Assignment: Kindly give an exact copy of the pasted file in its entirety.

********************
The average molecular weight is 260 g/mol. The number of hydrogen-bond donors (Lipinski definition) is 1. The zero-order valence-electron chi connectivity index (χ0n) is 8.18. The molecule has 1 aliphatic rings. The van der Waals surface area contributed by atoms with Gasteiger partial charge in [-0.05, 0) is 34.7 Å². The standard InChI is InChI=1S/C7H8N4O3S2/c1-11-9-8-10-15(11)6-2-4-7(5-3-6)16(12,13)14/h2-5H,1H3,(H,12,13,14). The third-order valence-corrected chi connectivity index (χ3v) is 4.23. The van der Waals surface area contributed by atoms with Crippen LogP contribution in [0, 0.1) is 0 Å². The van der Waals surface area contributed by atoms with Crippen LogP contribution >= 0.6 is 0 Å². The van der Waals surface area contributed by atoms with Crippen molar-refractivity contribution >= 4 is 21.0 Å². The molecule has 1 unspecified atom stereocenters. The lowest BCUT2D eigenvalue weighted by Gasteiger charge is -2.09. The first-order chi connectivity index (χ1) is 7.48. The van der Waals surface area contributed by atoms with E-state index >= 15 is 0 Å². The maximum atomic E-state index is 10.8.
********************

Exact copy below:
The average molecular weight is 260 g/mol. The number of hydrogen-bond donors (Lipinski definition) is 1. The zero-order valence-electron chi connectivity index (χ0n) is 8.18. The molecule has 1 aliphatic rings. The van der Waals surface area contributed by atoms with Gasteiger partial charge in [-0.05, 0) is 34.7 Å². The standard InChI is InChI=1S/C7H8N4O3S2/c1-11-9-8-10-15(11)6-2-4-7(5-3-6)16(12,13)14/h2-5H,1H3,(H,12,13,14). The third-order valence-corrected chi connectivity index (χ3v) is 4.23. The van der Waals surface area contributed by atoms with Crippen LogP contribution in [0, 0.1) is 0 Å². The van der Waals surface area contributed by atoms with Crippen LogP contribution >= 0.6 is 0 Å². The van der Waals surface area contributed by atoms with Crippen molar-refractivity contribution >= 4 is 21.0 Å². The molecule has 1 unspecified atom stereocenters. The lowest BCUT2D eigenvalue weighted by Gasteiger charge is -2.09. The first-order chi connectivity index (χ1) is 7.48. The van der Waals surface area contributed by atoms with E-state index >= 15 is 0 Å². The maximum atomic E-state index is 10.8.